Organizational Change
What Did You Want to Be When You Grew Up? How to Reclaim Purpose in the Workforce

Think back to when you were a child daydreaming about what you wanted to be as an adult. Did you imagine dancing across stages as a ballerina? Flying into space as an astronaut? When I was little, I daydreamed about becoming a best-selling author, just like my idols Beverly Cleary and Roald Dahl. Generally, children don’t daydream about their actual future careers - as accountants, operations managers, marketing executives or business leaders. I personally never daydreamed about becoming a communications consultant!

What makes these youthful daydreams about “when I grow up” different? They are purely purpose-focused. We imagine realizing our dreams – as performers or trailblazers – and in those imaginings, feel fulfilled.

As professionals, how can we recapture this childlike optimism to infuse a higher order purpose into our everyday work? This is the question Dr. John Izzo and Jeff VanderWielen from Izzo Associates posed Monday afternoon at SB’16 San Diego. Their workshop, focused on embedding purpose into the workforce, provided the audience with practical guidance for how they can encourage people, teams, and organizations to (re)claim their purpose.

Before beginning to integrate purpose into an organizational culture, brands must define purpose for themselves. Izzo defines purpose as “an aspirational reason for being that is about making life better now, and in the future, for all stakeholders – especially people and the planet.”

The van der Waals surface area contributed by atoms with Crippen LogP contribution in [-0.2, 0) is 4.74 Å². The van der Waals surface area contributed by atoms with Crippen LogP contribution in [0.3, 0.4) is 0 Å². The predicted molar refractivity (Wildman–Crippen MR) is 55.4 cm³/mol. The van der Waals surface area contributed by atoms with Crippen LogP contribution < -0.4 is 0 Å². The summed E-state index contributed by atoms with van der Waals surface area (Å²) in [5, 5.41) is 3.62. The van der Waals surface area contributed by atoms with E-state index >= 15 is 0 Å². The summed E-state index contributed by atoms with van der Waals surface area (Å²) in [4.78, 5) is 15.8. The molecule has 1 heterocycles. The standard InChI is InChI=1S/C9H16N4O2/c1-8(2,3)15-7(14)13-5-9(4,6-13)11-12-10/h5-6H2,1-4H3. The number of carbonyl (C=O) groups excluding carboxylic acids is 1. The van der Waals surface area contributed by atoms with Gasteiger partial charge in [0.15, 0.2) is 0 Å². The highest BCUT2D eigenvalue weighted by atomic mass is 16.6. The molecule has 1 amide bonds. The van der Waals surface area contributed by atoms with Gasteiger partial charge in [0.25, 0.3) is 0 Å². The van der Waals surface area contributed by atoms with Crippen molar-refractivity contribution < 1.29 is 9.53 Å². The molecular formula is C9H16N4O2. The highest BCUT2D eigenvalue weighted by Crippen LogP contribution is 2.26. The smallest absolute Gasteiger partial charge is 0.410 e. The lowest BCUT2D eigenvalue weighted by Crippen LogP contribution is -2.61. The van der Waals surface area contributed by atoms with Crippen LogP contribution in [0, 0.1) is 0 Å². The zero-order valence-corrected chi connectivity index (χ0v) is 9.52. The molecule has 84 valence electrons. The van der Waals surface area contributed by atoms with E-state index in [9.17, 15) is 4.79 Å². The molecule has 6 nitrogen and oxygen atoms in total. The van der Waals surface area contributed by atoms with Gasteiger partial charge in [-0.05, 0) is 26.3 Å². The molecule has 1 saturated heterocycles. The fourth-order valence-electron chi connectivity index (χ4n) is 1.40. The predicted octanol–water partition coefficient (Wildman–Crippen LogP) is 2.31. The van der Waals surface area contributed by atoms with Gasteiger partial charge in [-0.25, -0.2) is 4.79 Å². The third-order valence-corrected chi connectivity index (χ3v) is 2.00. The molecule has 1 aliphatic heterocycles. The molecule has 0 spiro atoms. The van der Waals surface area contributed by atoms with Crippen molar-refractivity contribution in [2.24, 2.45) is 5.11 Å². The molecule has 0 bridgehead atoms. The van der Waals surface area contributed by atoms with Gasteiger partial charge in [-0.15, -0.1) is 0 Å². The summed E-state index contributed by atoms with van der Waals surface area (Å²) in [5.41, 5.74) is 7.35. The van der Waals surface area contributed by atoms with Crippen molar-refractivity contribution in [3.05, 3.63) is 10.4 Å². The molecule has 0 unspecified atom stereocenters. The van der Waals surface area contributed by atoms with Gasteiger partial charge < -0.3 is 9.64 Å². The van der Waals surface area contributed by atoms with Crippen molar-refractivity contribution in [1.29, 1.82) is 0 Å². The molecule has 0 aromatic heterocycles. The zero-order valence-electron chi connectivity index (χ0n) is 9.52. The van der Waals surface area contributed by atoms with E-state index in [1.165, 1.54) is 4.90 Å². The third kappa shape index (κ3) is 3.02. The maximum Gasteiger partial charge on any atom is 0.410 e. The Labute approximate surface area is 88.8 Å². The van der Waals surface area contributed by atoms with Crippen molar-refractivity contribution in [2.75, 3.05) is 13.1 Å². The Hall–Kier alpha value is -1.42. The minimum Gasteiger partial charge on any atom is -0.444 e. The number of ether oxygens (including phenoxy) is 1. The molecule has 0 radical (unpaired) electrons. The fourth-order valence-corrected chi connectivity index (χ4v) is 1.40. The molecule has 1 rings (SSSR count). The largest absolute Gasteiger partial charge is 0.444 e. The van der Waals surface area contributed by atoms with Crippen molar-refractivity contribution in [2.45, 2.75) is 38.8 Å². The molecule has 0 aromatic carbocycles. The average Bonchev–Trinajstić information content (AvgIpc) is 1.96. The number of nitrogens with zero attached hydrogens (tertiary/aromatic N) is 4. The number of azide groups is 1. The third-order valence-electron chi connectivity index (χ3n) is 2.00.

In his view, the employee engagement business case for purpose can be distilled into three key points, which explain why business leaders should care about embedding purpose into an organizational culture:

  • Purpose helps to recruit and keep the best talent. Data shows that the majority of the workforce – Millennials, Gen X’ers and Baby Boomers – wants to work for an organization with a positive impact on the world. In fact, purpose drives talent to key companies that are authentically committed to sustainability and social impact, such as 3M, Seventh Generation and GE. Employers should take note: Purpose is a key lever of recruiting talent.
  • Purpose drives higher employee engagement and commitment. Research indicates that the most desired talent – those who willingly work longer hours, volunteer for projects and lead teams – are those who are the most likely to say that purpose is important.
  • Purpose enhances corporate reputation – and staff are the best ambassadors. Companies that are seen as ethical and expressing their values benefit from better corporate reputation. Beyond marketing or traditional communications, employees-turned-advocates are the most trusted voices from any brand. Additionally, employees are engaged when they have a clear authentic purpose that is regularly communicated down to individual job levels.

Knowing these “whys” for purpose in the workforce, how can brands guide employees to develop personal connections to purpose in and through their work? They can:

  • Empower all employees to connect their personal values back to brand values, to “live their purpose” on the job
  • Draft a purpose statement, like a mission statement, to inspire and motivate all employees
  • Start internal conversations about seeing jobs as functions vs. callings, and encourage employees to define how they live their vocation at work
  • Sell purpose based on values, not business imperatives
  • Balance messages – equally communicating “margin” and “mission” messages

In sum, Izzo reminds us that discipline is destiny: If we want purpose to become pervasive in an organization, we have to think about which habits, if implemented, would systemically change the culture. In this way, we can recapture the childlike imaginings that inspired us to pursue our dream jobs – and bring that sense of purpose into our workplaces today.

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